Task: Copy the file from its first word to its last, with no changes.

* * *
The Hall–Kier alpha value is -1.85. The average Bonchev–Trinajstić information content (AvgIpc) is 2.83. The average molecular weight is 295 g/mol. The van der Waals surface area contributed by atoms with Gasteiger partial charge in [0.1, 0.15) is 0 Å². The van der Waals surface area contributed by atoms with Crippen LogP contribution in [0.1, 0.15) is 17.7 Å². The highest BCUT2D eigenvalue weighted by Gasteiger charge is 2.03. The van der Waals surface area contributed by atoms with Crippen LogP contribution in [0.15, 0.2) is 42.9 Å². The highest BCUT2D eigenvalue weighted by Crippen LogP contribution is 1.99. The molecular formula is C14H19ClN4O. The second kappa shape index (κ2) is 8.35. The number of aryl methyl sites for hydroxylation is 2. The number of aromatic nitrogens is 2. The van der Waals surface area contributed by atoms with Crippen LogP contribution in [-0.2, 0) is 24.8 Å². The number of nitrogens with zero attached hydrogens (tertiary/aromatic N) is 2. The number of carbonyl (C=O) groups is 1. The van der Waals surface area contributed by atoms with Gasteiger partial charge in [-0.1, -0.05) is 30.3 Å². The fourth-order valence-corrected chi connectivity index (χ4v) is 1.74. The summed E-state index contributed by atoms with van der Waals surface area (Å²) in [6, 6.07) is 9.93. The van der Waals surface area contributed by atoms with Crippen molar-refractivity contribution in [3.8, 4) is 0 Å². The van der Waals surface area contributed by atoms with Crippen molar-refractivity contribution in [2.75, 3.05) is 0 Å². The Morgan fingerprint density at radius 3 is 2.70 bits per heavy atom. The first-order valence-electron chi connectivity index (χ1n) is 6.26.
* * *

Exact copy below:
The Hall–Kier alpha value is -1.85. The average Bonchev–Trinajstić information content (AvgIpc) is 2.83. The average molecular weight is 295 g/mol. The van der Waals surface area contributed by atoms with Gasteiger partial charge in [0.1, 0.15) is 0 Å². The van der Waals surface area contributed by atoms with Crippen LogP contribution in [0.1, 0.15) is 17.7 Å². The highest BCUT2D eigenvalue weighted by Gasteiger charge is 2.03. The van der Waals surface area contributed by atoms with Crippen LogP contribution in [0.15, 0.2) is 42.9 Å². The highest BCUT2D eigenvalue weighted by Crippen LogP contribution is 1.99. The molecular formula is C14H19ClN4O. The second kappa shape index (κ2) is 8.35. The number of aryl methyl sites for hydroxylation is 2. The number of aromatic nitrogens is 2. The van der Waals surface area contributed by atoms with Crippen LogP contribution in [-0.2, 0) is 24.8 Å². The number of nitrogens with zero attached hydrogens (tertiary/aromatic N) is 2. The number of carbonyl (C=O) groups is 1. The van der Waals surface area contributed by atoms with Gasteiger partial charge in [-0.1, -0.05) is 30.3 Å². The fourth-order valence-corrected chi connectivity index (χ4v) is 1.74. The summed E-state index contributed by atoms with van der Waals surface area (Å²) in [6, 6.07) is 9.93. The van der Waals surface area contributed by atoms with Crippen molar-refractivity contribution in [3.8, 4) is 0 Å². The van der Waals surface area contributed by atoms with Crippen molar-refractivity contribution in [2.75, 3.05) is 0 Å². The Morgan fingerprint density at radius 3 is 2.70 bits per heavy atom. The first-order valence-electron chi connectivity index (χ1n) is 6.26.